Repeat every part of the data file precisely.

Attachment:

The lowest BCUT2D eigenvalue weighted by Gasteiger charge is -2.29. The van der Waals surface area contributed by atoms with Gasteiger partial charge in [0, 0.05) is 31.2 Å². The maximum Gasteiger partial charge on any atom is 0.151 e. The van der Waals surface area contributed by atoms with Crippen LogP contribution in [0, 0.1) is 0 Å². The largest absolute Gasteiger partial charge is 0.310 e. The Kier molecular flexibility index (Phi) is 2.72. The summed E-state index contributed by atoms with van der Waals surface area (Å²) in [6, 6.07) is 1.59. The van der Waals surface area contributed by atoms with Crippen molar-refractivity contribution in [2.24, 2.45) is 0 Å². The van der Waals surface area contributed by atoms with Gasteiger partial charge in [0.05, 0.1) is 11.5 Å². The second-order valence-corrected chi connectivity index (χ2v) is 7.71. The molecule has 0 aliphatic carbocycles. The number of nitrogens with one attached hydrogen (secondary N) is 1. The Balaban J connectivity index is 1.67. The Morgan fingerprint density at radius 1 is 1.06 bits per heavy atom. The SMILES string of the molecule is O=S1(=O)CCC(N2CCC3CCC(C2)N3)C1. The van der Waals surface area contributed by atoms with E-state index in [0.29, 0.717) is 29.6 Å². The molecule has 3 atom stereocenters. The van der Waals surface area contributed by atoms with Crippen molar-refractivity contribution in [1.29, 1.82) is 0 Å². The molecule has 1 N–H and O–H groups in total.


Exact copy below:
The lowest BCUT2D eigenvalue weighted by Gasteiger charge is -2.29. The van der Waals surface area contributed by atoms with Gasteiger partial charge in [0, 0.05) is 31.2 Å². The maximum Gasteiger partial charge on any atom is 0.151 e. The van der Waals surface area contributed by atoms with Crippen LogP contribution in [0, 0.1) is 0 Å². The largest absolute Gasteiger partial charge is 0.310 e. The Kier molecular flexibility index (Phi) is 2.72. The summed E-state index contributed by atoms with van der Waals surface area (Å²) in [6, 6.07) is 1.59. The van der Waals surface area contributed by atoms with Crippen molar-refractivity contribution in [2.24, 2.45) is 0 Å². The van der Waals surface area contributed by atoms with Gasteiger partial charge in [0.05, 0.1) is 11.5 Å². The second-order valence-corrected chi connectivity index (χ2v) is 7.71. The molecule has 0 aliphatic carbocycles. The number of nitrogens with one attached hydrogen (secondary N) is 1. The Balaban J connectivity index is 1.67. The Morgan fingerprint density at radius 1 is 1.06 bits per heavy atom. The SMILES string of the molecule is O=S1(=O)CCC(N2CCC3CCC(C2)N3)C1. The van der Waals surface area contributed by atoms with E-state index in [0.29, 0.717) is 29.6 Å². The molecule has 3 atom stereocenters. The van der Waals surface area contributed by atoms with Crippen molar-refractivity contribution in [1.29, 1.82) is 0 Å². The molecule has 1 N–H and O–H groups in total.